In 2006, the state attorney general announced that Yonkers Raceway—which had been discharging human and animal waste directly into the Bronx River—had agreed to correct the problem. Separately, the following year, the AG got the city of Yonkers to agree to stop fouling the Bronx River, ending an effort begun in 2002.
According to DEC, its 2017 inspection found the raceway is in compliance with waste-handling rules. The city of Yonkers, meanwhile, has made progress under the consent order to which it agreed “and to date has completed extensive work to remove the identified illegal connections,” the agency says. It is not clear how the outfall
Government regulators aren’t the only cops on this case. Volunteers with the Bronx River Alliance have been collecting data on fecal bacteria for five years. At one point, the organization sounded the alarm about discharges the volunteers had observed, which Yonkers ultimately traced to a diner and an apartment complex. Bacteria readings dropped after that crackdown. They’ve spiked again in the past year, however, leading the Alliance to reach out to Yonkers once more.
“Citizen Science-based water quality monitoring is critical in identifying and focusing the attention of both the public and regulators to illicit discharges.” says Maggie Scott Greenfield, executive director of the Bronx River Alliance and administrator for NYC Parks. “Our volunteers have made discoveries that have directly impacted the health of the Bronx River.”
Mount Vernon, meanwhile, has been under federal pressure for two decades to fix its antiquated sewer system. Twice in 2012, sewers in the city collapsed, one fouling the Bronx River, the other the Hutchison River. In 2013, EPA testing indicated that there was human sewage in the city’s storm drains. Later that year, the feds conducted dry-weather testing and found bacteria concentrations as much as 65 times the acceptable level. In 2014 and 2016, the EPA ordered Mount Vernon to act. It failed, so the Justice Department has taken on the case. It’s been reported that Mount Vernon could face $90 million in penalties—a significant hit for a city with an annual operating budget of under $120 million. It is unclear what the cost of fixing the problems will be.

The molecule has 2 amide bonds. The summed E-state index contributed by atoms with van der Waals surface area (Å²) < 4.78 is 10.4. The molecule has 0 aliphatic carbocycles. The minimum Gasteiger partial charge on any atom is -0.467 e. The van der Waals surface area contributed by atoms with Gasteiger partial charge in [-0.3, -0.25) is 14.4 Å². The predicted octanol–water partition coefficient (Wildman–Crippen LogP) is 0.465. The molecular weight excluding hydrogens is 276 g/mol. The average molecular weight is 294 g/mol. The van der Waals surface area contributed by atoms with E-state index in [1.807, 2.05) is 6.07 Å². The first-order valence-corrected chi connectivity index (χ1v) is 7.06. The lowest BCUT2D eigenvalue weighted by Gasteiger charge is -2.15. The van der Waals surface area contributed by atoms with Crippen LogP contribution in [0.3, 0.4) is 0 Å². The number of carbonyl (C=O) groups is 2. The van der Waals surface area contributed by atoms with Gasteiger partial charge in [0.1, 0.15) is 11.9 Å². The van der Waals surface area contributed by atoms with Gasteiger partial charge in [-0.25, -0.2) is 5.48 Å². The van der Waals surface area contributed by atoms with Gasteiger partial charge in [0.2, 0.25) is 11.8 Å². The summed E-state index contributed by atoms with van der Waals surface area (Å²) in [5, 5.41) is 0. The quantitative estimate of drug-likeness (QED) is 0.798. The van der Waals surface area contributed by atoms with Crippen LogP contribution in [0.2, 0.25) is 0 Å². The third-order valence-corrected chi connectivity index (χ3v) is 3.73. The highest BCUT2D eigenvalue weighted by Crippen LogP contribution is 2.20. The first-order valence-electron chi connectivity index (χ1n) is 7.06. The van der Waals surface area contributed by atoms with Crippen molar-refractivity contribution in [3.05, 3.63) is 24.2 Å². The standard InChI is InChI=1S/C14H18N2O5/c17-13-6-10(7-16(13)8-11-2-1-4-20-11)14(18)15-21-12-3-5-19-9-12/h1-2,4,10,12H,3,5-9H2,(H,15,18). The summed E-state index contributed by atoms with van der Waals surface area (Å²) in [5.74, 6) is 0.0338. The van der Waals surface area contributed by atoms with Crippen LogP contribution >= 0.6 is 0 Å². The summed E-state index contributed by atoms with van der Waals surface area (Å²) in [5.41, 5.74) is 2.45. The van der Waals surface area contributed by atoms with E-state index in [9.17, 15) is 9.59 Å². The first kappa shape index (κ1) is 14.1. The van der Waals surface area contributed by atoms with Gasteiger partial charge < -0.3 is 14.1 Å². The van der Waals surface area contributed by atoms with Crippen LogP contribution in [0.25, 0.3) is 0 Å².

A floating target
Pollution is like a fingerprint of the city, reflecting the changing character of its neighborhoods: Diegel says that when artists began moving into Gowanus, there was a spike in chromium in the discharges to the canal, from all the paint brushes being washed off in sinks. Now the city’s burgeoning food-truck sector is generating more restaurant grease that can end up in waterways if poorly disposed. The fact is, “everyone is a polluter,” Diegel says—meaning, one way or another, we all contribute to the toxins that make many city waterways off limits to swimmers and boaters.
Yet there has been progress. Even the most neglected of city waterways is better off than it used to be. All over the city, the dumping of trash on the water’s edge still occurs but has been greatly reduced. Sewage overflows still happen, but there have been reductions, and there will be more under the city’s emerging long-term plans—though many of them are less aggressive than advocates would like to see. The city is now turning its attention to stormwater, which can also carry pollution to rivers and creeks. A plan for managing the rain is due to the state this summer.
Sanoff says stormwater is an issue in Coney Island Creek as well—runoff from the Belt Parkway, runoff from the MTA’s Coney Island railyards. Whatever the source of the creek’s pollution, it hasn’t stopped people from using it. “The creek is used by people for church baptisms even though there are signs that say no swimming. People fish there and eat their catch. People also illegally commercially fish there,” she says.
The creek should be clean enough that folks can do all that safely, Sanoff says. That will mean more than the city reducing sewage overflows and controlling rainwater. It will mean tracking down more of the individual buildings that directly pollute the waterways through illicit connections and more of the individual people and businesses who deliberately dump in the waterways. Doing so might take more public resources. It will certainly require more public awareness—more eyes on the water.
“I think that this creek is a hidden jewel,” Sanoff adds. “I think that the potential is there. But I think the cleanup is going to be enormous.”
This reporting project was supported by the Fund for Investigative Journalism.